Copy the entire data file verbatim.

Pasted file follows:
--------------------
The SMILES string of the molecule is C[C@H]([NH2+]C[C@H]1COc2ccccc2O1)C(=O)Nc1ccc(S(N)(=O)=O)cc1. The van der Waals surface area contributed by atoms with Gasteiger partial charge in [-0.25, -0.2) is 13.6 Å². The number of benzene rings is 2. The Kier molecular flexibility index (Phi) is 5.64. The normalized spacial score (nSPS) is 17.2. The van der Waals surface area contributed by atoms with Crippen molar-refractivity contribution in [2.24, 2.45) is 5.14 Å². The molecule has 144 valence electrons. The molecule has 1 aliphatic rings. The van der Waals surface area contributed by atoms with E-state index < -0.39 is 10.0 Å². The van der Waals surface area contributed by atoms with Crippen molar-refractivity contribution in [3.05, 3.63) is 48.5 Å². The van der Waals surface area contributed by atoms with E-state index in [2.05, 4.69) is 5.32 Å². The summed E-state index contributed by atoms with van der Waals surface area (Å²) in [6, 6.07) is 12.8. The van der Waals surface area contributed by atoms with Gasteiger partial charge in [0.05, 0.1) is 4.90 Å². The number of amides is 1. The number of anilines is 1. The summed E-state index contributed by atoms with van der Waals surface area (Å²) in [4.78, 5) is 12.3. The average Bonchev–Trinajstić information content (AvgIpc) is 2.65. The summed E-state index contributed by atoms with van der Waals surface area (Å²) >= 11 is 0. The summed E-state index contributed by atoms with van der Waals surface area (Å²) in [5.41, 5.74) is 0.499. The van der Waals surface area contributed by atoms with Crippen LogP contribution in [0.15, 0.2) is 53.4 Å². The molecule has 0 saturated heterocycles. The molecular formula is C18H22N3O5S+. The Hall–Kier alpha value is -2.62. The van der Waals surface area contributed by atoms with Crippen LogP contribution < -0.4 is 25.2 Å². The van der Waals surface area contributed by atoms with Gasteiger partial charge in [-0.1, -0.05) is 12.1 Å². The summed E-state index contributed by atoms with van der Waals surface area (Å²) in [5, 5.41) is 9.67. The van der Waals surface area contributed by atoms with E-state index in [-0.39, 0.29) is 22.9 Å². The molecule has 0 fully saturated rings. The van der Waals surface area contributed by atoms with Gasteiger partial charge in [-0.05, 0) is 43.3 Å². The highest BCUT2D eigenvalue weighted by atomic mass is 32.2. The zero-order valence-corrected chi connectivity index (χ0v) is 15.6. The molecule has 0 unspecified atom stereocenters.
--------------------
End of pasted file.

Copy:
The SMILES string of the molecule is C[C@H]([NH2+]C[C@H]1COc2ccccc2O1)C(=O)Nc1ccc(S(N)(=O)=O)cc1. The van der Waals surface area contributed by atoms with Gasteiger partial charge in [-0.25, -0.2) is 13.6 Å². The number of benzene rings is 2. The Kier molecular flexibility index (Phi) is 5.64. The normalized spacial score (nSPS) is 17.2. The van der Waals surface area contributed by atoms with Crippen molar-refractivity contribution in [2.24, 2.45) is 5.14 Å². The molecule has 144 valence electrons. The molecule has 1 aliphatic rings. The van der Waals surface area contributed by atoms with E-state index < -0.39 is 10.0 Å². The van der Waals surface area contributed by atoms with Crippen molar-refractivity contribution in [3.05, 3.63) is 48.5 Å². The van der Waals surface area contributed by atoms with E-state index in [2.05, 4.69) is 5.32 Å². The summed E-state index contributed by atoms with van der Waals surface area (Å²) in [6, 6.07) is 12.8. The van der Waals surface area contributed by atoms with Gasteiger partial charge in [0.05, 0.1) is 4.90 Å². The number of amides is 1. The number of anilines is 1. The summed E-state index contributed by atoms with van der Waals surface area (Å²) in [4.78, 5) is 12.3. The average Bonchev–Trinajstić information content (AvgIpc) is 2.65. The summed E-state index contributed by atoms with van der Waals surface area (Å²) >= 11 is 0. The summed E-state index contributed by atoms with van der Waals surface area (Å²) in [5.41, 5.74) is 0.499. The van der Waals surface area contributed by atoms with Crippen LogP contribution in [0.15, 0.2) is 53.4 Å². The molecule has 0 saturated heterocycles. The molecular formula is C18H22N3O5S+. The Hall–Kier alpha value is -2.62. The van der Waals surface area contributed by atoms with Crippen LogP contribution < -0.4 is 25.2 Å². The van der Waals surface area contributed by atoms with Gasteiger partial charge in [-0.1, -0.05) is 12.1 Å². The summed E-state index contributed by atoms with van der Waals surface area (Å²) in [5, 5.41) is 9.67. The van der Waals surface area contributed by atoms with E-state index in [-0.39, 0.29) is 22.9 Å². The molecule has 0 fully saturated rings. The van der Waals surface area contributed by atoms with Gasteiger partial charge in [-0.05, 0) is 43.3 Å². The highest BCUT2D eigenvalue weighted by atomic mass is 32.2. The zero-order valence-corrected chi connectivity index (χ0v) is 15.6. The molecule has 0 unspecified atom stereocenters.